I used to be a proponent of rototilling. It was comparatively easy to hand digging new beds. Especially if you have clay soil.
So as it turns out we ended up having to hand dig the beds later on. After we rototilled it rained for several days and re-compacted the soil. When we dug it was just a shovel head deep and flipped the soil over.
If only I had known how much damage we had done to the soil! Throughout the growing season I noticed that there weren’t any worms! Before we started there were so many of them. Where did they all go?
Then I started researching gardening techniques. We used to use raised beds at our previous home. Unfortunately raised beds would be cost prohibitive for us. I needed to fix our soil!
As it turns out, rototilling creates a hardpan right under the turned soil by compacting it with the blades and then burnishing into a nice hard, shiny surface. This not only creates a barrier keeping worms out of the tilled soil, but it also reduces drainage and keeps roots for penetrating the soil deeply. Rototilling also created a horrendous weed problem for us. Our two worst weeds are Bindweed and Bermuda Grass. Both are perennials which easily propagate themselves through cut roots. Rototilling ended up cutting these roots up into small pieces and distributing them all through the beds. It also brought all the buried, dormant weed seeds up to the surface to germinate. Our weed problem was a neverending battle. A war we just couldn’t win.
Deeper soil means deeper roots which mean closer spacing. When the roots can’t go deep, the are forced to spread out, which causes too much competition between plants, requiring them to be spaced further apart.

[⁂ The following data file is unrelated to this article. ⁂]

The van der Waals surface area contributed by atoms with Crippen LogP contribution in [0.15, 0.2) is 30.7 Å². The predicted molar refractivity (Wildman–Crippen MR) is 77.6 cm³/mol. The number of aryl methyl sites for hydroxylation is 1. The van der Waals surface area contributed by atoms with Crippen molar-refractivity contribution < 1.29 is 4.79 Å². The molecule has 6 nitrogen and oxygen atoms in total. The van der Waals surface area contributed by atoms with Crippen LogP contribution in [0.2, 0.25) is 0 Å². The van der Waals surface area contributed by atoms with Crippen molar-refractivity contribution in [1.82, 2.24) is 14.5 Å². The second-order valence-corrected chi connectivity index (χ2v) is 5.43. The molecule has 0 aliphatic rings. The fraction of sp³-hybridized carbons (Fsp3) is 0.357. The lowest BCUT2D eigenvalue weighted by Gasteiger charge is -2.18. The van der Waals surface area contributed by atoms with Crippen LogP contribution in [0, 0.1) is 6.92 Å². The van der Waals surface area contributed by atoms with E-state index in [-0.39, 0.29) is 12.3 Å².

The French Intensive Garden uses this rooting concept. Plants are tight together, and yet flourish. So how do you get the soil deep enough? And how deep is deep enough? Easy, Double Digging, which helps create deep, loose soil 2′ deep without destroying soil structure. This is essential to not only worms, but bacteria, fungi, and other beneficial organisms. It also helps keep buried weed seeds from coming to the surface. Double digging also allows me to pull out weed roots as I went along.
You will need a round head shovel, a spading fork, two 5 gallon buckets (or wheel barrow), and a metal rake (not shown). The contractor style D-handle (on the spading fork) is preferred over the full length handle (on the shovel) because it will save your back. However, I don’t have a D-handle shovel. I do need to add a quick note about tools. Buy good quality tools! This is our second spading fork in a month. I ended up returning the first one because we broke the handle. It was a fiberglass handle and the company claimed it was stronger than all other fiberglass handles. I believe it even had a 15 year warranty. But it wasn’t nearly as strong as a wood handle – which is also more expensive. When choosing a wood handled tool definitely look closely at it and make sure there aren’t any knots or other defects in the wood. I was able to find only one without knots out of 5 on the racks and even this one is starting to show stress.
The following day you start digging. First start by making a trench about a shovel head deep and wide and put the dirt into 5 gallon buckets.
Once you have your trench dug, take your spading fork and start loosening up the soil at the bottom of the trench. Continue loosening until you can easily push the spading fork all the way in to the top of the tines all the way across the trench.
Now create a second trench moving the soil into the first trench. Don’t flip the soil, just move it. Loosen the soil at the bottom of the trench has before. Continue these procedures until you’ve gotten to the last trench. Then take your buckets of soil and dump those into the last trench. Rake the bed smooth. Don’t worry about any large dirt clods. If you water with sprinklers, or if it’s raining the clods will break down. Make sure to work backwards so you don’t recompact your now loose soil by standing/stepping on it.